ER: The way Canadian skateboarding works through distributions is pretty paradoxical. Right now, not many people in Canada are getting after it like you are, but still. What do you think?
Yeah, and that’s the thing with Canadian distros, and the reason I think Varney is killing it is because he’s actually checking with the company. He could’ve just sent me boards from whoever, and that would have been the exact same as to how I was getting Zero boards. Zero had no idea who I was. So I actually don’t mind a company saying they’re not down with me riding for them because it means he actually checked, he wants them to know who I am. I think that’s the case right now with a different Grand Trading brand, I’m in limbo because we’re just waiting on to hear back. I’d way rather that be the case with a board company I’m stoked on than just get any random board sponsor.
ER: Do you care, does it bother you to not have a board sponsor? Could go either way.
Well before I got cut from Zero/Centre Distribution, I feel like I could’ve been doing more. Even before it went down, I got some ‘rules’ about what I should be posting on social media, which I understand, social media is a huge advertising outlet, but I wasn’t into it, that’s not me. I understand that everything is a business but I didn’t want to do that. I’m not butt-hurt.
ER: When you were a kid, did you want to go pro?
No, not really. When I was a kid I just thought skateboarding was the best thing ever, it’s all I wanted to do. I wanted to skate for the rest of my life like every other kid but I never thought I NEEDED to go pro.
ER: As you came up through the years, do you think living in Canada and going pro was an unrealistic thing? Whereas years before, there used to be a lot of Canadian pros still living in Canada. Now it’s very few, you either have to live in the States or go pro for a Canadian company like a Studio or a Kitsch.
I don’t know, I feel like there’s so many different board companies, smaller ones especially, that there can be smaller-named pros. But does pro mean you’re living off of skateboarding? Does pro mean you have your name on a board? Do you have to have a shoe?
ER: It’s a grey area.
Being pro, by definition, means you make money doing something you’re good at for a living. I think Canada just needs the right brand. Like, Australia has Pass~Port. I’m sure there’s plenty of Australian companies with pros that we’ve never heard of, but Pass~Port is doing it right and getting worldwide recognition and now these dudes are coming up because of that.
ER: RDS used to do that in a big way in the FSU days.
RDS is still doing that, look at their team. It’s not that Canadian skateboarders aren’t getting recognition, how is every single skater supposed to get recognition? You have to get lucky, know the right people and not be a piece of shit. I don’t think because you’re Canadian you’re not going to go pro. Sure, it is harder, but if that’s your dream I don’t think you should toss your dreams away just because you’re Canadian. Some dude in the middle of nowhere, USA, isn’t going to give up just because he’s in the middle of nowhere.
ER: Fair enough. So you’re saying, you’re bucking through gnarly double kinks purely for fun?
Yeah man, it’s fun. In whatever I’m doing, I want it to be the best I can do. It’s a personal thing.
WJ: You really thrive and work best when you’re faced with a challenge. I’ve seen it when the homies bet against you, like, “You Won’t!”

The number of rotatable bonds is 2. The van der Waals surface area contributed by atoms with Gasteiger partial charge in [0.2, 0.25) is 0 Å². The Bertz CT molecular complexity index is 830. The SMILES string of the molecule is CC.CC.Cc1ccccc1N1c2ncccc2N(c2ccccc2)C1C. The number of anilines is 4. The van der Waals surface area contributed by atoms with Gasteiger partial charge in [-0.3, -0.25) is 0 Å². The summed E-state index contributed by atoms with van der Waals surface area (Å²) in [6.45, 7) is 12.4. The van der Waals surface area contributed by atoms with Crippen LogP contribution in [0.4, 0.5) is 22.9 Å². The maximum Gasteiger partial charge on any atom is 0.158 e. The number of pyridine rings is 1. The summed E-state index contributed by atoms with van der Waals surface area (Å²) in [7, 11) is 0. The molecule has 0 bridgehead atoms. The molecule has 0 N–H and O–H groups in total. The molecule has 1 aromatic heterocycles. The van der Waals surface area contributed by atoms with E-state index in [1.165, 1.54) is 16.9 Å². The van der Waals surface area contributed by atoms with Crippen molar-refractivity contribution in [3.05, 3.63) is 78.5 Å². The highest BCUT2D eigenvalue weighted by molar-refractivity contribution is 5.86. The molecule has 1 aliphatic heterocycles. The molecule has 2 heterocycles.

Nugs really started that in me. Like, “You think I won’t fucking do it? Say I won’t!” It’s more of a joke but it gets you fired up. It’s a mental thing, like when a security guard comes out at a spot, it doesn’t matter who’s skating, they’re going to try their hardest. I think that goes for almost anyone. I’m not like, “Oh you don’t think I can do it? I’m going to prove all you haters!” (Laughs) That’s just funny to me.
WJ: Are you an asshole or do you just get the bad rap for being a shy guy?
Do I get the shy guy thing? Do I come off as an asshole? Oh no, I hope I don’t. I am a shy guy though, a little bit. I’ve been trying to not be so shy but I get pretty nervous around people I don’t know.
WJ: Which is for sure something you’d never guess about you.
ER: Doesn’t help that you’re great at skating. It never does.
It depends, if people saw me while I was with all my friends and they were just observing, they’d just think I’m a total kook or asshole, but we’re all like that, we’re all dicks to each other. I hope I just get the bad rap and I’m not actually an asshole. I don’t know! Damn. The past two days I’ve gone to Dunbat here in Toronto and just sat there alone because I’m really not good at just striking up a conversation with someone I don’t know. (Laughs) Fuck man, now I’m kind of scared that I come off as an asshole to people! (Laughs) Even more so, my girl told me she thought I was a fucking asshole when she met me, but I was just nervous.
WJ: How did you swing that one?
I have no idea (laughs). It’s unfortunate though, I’ve heard people talk shit about other shy guys, calling them assholes when the person in question is actually the greatest dude, so I guess that’s lost on them.
WJ: Alright, who keeps your skateboarding going?
Everyone at Timebomb, like Tyler Holm and G-Man for Emerica, Stance and Altamont. All of those guys are fucking amazing. Everyone at Ultimate for Bones and Happy Hour. Pentagon Boardshop in Penticton has held me down since the beginning, Old Man Birnie for being him and Scott Varney at Grand Trading. I hope that’s it. That’s the worst, I did that once and forgot someone. Maybe I am an asshole, fuck.